There’s much more to life at Purdys Chocolatier than boxes of chocolates. Inside their sole production facility on Kingsway in Vancouver there’s a small area called the Chocolate Kitchen, which is the domain of the curious culinary minds who help develop new products for the venerable chocolate-making company and create recipes for Purdys fans to use at home.
Purdys’ Head Chocolatier, Gary Mitchell, is tasked with overseeing the new chocolates for the company, but backing him up is Mark Flaming, a Chocolatier Apprentice fairly new to the Purdys team. Also at work in the space is Shawn Taylor, who serves both as the company’s Culinary Advisor and photographer.
Both Taylor and Flaming are enthusiastic about the versatility of chocolate as a core ingredient, and also the unique way working with chocolate gives home bakers and cooks such joy.
Flaming says that his team’s Chocolate Kitchen experimentation results in about 150 ideas per year, but only a small portion, about five or six, end up as Purdys products on store shelves.
It takes anywhere from four or five months to two years, says Flaming, for a new Purdys product to go from concept to production. For example, their Raspberry Balsamic chocolate piece was in the research phase for a couple of years as they experimented with different Balsamic vinegars to get just the right flavour and texture in the final product.
Although he’s only been with Purdys for a couple of months, Flaming has quickly come to love the opportunities the gig gives him to teach classes at the South Granville Purdys location on making chocolate treats like truffles and bark. Not only are the class participants delighted to be getting to work with chocolate, but they’re also interested in the “bean to bliss” factor, and the focus Purdys has put on industry specifics like Single Origin, Fair Trade, and sustainability.
Flaming came to Purdys, and Vancouver, by way of Toronto, and a background in pastry and retail. “I’ve always had a passion for chocolate and candies,” adds Flaming, and says he finds it “fun talking to customers,” making his role at Purdys particularly ideal.
Passion is at the core of the kind of work Flaming does with Head Chocolatier Gary Mitchell. Flaming explains that they may have anywhere from one to 10 ideas and recipes going in the Chocolate Kitchen during a given week, and that it is often the passion behind the product that drives the development process.
“There’s a lot of though process that goes into each product,” elaborates Flaming. “Will it be more melty, more smooth?” he offers as examples of some of their culinary concerns.
Quality is also a significant factor in what goes on in the Chocolate Kitchen. “We never compromise quality,” points out Flaming. “We never want to put out something that’s not top notch.”
As Culinary Advisor, Taylor spends about one day a week in the Kitchen, working on recipes that end up online (Purdys Chocolate University) and in Purdys e-books that function for customers, as he describes, as “a second connection to what we do.”
Spanning not only sweet applications––like the seasonally-relevant brownies infused with Baileys and studded with salty pecans pulled right from the nearby roasting room Taylor makes us during my visit––Purdys puts out recipes that use their chocolate in savoury and drink recipes as well. For home bakers who love Purdys’ quality and flavour, their retail shops carry 50 gram bars of milk and dark chocolate ideal for use in cooking and baking, which is what Taylor uses for the brownies, and, shortly after, what Flaming has me use when we work together to make a batch of dark chocolate truffles.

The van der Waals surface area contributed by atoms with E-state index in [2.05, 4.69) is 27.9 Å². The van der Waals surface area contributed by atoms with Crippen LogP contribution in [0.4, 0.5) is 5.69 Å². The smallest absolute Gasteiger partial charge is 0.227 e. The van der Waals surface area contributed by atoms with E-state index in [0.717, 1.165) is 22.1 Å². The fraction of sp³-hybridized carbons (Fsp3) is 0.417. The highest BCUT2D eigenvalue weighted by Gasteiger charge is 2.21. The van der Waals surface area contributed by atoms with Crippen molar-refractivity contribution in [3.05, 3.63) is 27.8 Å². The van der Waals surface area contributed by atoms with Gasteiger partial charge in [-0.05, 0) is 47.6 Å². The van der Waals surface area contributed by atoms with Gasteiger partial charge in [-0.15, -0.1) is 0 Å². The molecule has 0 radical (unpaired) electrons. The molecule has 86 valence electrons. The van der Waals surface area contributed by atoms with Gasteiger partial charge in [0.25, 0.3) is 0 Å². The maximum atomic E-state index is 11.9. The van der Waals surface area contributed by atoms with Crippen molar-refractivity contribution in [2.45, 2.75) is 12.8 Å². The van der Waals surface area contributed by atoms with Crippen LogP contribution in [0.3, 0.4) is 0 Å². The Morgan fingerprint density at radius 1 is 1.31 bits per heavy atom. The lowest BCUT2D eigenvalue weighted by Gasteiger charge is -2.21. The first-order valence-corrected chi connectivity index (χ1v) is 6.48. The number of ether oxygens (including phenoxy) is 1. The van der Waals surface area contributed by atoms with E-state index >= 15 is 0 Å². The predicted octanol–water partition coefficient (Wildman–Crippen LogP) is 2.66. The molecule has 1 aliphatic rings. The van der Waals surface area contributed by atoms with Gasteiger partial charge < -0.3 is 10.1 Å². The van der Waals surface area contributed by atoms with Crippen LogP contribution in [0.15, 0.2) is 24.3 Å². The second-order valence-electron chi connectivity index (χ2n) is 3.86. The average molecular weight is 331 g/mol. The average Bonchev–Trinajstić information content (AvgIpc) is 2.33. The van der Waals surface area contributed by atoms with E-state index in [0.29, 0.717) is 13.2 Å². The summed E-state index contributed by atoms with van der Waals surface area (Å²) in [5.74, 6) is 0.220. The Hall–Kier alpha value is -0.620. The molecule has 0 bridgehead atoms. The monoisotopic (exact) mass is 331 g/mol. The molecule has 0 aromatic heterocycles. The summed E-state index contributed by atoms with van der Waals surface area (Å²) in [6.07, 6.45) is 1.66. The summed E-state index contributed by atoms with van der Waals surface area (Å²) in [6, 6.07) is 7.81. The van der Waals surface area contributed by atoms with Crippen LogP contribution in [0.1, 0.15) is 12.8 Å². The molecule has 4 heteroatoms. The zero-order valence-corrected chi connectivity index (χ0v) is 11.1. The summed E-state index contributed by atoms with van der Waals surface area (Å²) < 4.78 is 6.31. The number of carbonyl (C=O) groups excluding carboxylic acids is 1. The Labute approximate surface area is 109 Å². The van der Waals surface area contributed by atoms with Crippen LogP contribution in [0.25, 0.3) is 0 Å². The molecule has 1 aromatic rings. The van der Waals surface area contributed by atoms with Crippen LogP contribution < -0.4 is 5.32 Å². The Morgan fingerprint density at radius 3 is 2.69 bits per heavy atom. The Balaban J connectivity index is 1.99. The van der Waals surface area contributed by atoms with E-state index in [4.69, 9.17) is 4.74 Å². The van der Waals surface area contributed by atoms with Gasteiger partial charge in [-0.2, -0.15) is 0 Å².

Taylor, too, has a culinary background, though the Montreal native says his training was all hands-on under the tutelage of a variety of chefs in professional kitchens across the globe. He came to Purdys as a photographer, and still takes every photo of the chocolates and candies the company uses (and says that taking photos of chocolate poses the idiosyncratic consideration of the variable nature of the product’s surface).
While what Taylor does for Purdys doesn’t end up in the stores, he says the Chocolate Kitchen crew “all draw inspiration from each other,” and sees his role as being part of creating recipes “so people can see what they can do with [Purdys] chocolate, or chocolate in general.”
When it comes to Purdys, customers are often fiercely loyal to a certain staple, be it Hedgehogs, Sweet Georgia Browns, or Melties. But there are so many other delicious treats being made, many of which have quickly become contemporary favourites, like the Himalayan Pink Salt Caramel. Purdys also rotates seasonal favourites in and out of production during the year, like the Pear Lemon Caramels that are a big hit around Mother’s Day.
To make our truffles, I get to step into Flaming and Taylor’s shoes for the day, not only because I’m mixing and pouring the melted chocolate, but also because when it comes to the almost-blank canvas of the chocolate the flavouring on this day for this one-time-only product is up to me.
Unlike Flaming, who comes in ready to dive into a recipe thanks to finding inspiration, I stand first in front of their impressive shelves of interesting booze bottles (alcohol is often key for flavour and acts as a natural preservative in chocolates), then peruse the tiny bottles of flavourings. We go with Earl Grey, but spend some time getting it right, adding a secondary tea flavour, tasting the mix with a pinch of dried lavender or fennel (neither work) before settling on what tastes like a winning ratio.
It’s just a small taste of the hard work, trial and error, and delicious fun that happens day to day in the Purdys Chocolate Kitchen to come up with a batch of truffles in one morning. But for Taylor and Flaming, it’s all in a day’s work.
Besides, as Flaming points out, it’s a pretty sweet situation for experimentation: “You get to eat your mistakes.”